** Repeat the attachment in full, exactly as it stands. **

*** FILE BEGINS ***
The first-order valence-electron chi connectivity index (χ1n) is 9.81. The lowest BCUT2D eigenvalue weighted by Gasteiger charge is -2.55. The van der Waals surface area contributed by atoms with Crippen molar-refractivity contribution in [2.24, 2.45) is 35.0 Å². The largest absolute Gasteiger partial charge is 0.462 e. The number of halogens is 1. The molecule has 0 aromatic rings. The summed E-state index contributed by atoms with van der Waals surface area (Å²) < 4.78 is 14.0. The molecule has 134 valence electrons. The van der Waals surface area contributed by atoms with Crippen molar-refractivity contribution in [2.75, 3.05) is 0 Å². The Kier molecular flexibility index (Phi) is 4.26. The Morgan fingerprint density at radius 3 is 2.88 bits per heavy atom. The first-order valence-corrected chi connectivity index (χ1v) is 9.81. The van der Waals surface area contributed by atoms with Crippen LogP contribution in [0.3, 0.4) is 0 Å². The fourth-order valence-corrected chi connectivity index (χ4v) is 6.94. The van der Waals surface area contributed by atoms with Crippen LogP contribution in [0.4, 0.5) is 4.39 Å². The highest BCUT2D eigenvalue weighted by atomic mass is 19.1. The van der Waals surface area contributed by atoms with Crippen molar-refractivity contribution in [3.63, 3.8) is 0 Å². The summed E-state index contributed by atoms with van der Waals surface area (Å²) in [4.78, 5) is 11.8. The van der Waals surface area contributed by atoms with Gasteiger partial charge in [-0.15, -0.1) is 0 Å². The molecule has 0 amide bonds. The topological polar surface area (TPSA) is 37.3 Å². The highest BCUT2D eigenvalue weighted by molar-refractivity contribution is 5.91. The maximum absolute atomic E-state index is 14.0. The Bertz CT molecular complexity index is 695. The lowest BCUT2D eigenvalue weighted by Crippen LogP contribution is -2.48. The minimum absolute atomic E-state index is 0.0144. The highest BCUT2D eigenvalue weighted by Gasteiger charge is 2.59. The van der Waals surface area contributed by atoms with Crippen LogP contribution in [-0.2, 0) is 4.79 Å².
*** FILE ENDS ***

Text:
The first-order valence-electron chi connectivity index (χ1n) is 9.81. The lowest BCUT2D eigenvalue weighted by Gasteiger charge is -2.55. The van der Waals surface area contributed by atoms with Crippen molar-refractivity contribution in [2.24, 2.45) is 35.0 Å². The largest absolute Gasteiger partial charge is 0.462 e. The number of halogens is 1. The molecule has 0 aromatic rings. The summed E-state index contributed by atoms with van der Waals surface area (Å²) < 4.78 is 14.0. The molecule has 134 valence electrons. The van der Waals surface area contributed by atoms with Crippen molar-refractivity contribution in [2.75, 3.05) is 0 Å². The Kier molecular flexibility index (Phi) is 4.26. The Morgan fingerprint density at radius 3 is 2.88 bits per heavy atom. The first-order valence-corrected chi connectivity index (χ1v) is 9.81. The van der Waals surface area contributed by atoms with Crippen LogP contribution in [0.3, 0.4) is 0 Å². The fourth-order valence-corrected chi connectivity index (χ4v) is 6.94. The van der Waals surface area contributed by atoms with Crippen LogP contribution in [0.4, 0.5) is 4.39 Å². The highest BCUT2D eigenvalue weighted by atomic mass is 19.1. The van der Waals surface area contributed by atoms with Crippen molar-refractivity contribution in [3.63, 3.8) is 0 Å². The summed E-state index contributed by atoms with van der Waals surface area (Å²) in [4.78, 5) is 11.8. The van der Waals surface area contributed by atoms with Gasteiger partial charge in [-0.15, -0.1) is 0 Å². The molecule has 0 amide bonds. The topological polar surface area (TPSA) is 37.3 Å². The highest BCUT2D eigenvalue weighted by molar-refractivity contribution is 5.91. The maximum absolute atomic E-state index is 14.0. The Bertz CT molecular complexity index is 695. The lowest BCUT2D eigenvalue weighted by Crippen LogP contribution is -2.48. The minimum absolute atomic E-state index is 0.0144. The highest BCUT2D eigenvalue weighted by Gasteiger charge is 2.59. The van der Waals surface area contributed by atoms with Crippen LogP contribution in [-0.2, 0) is 4.79 Å².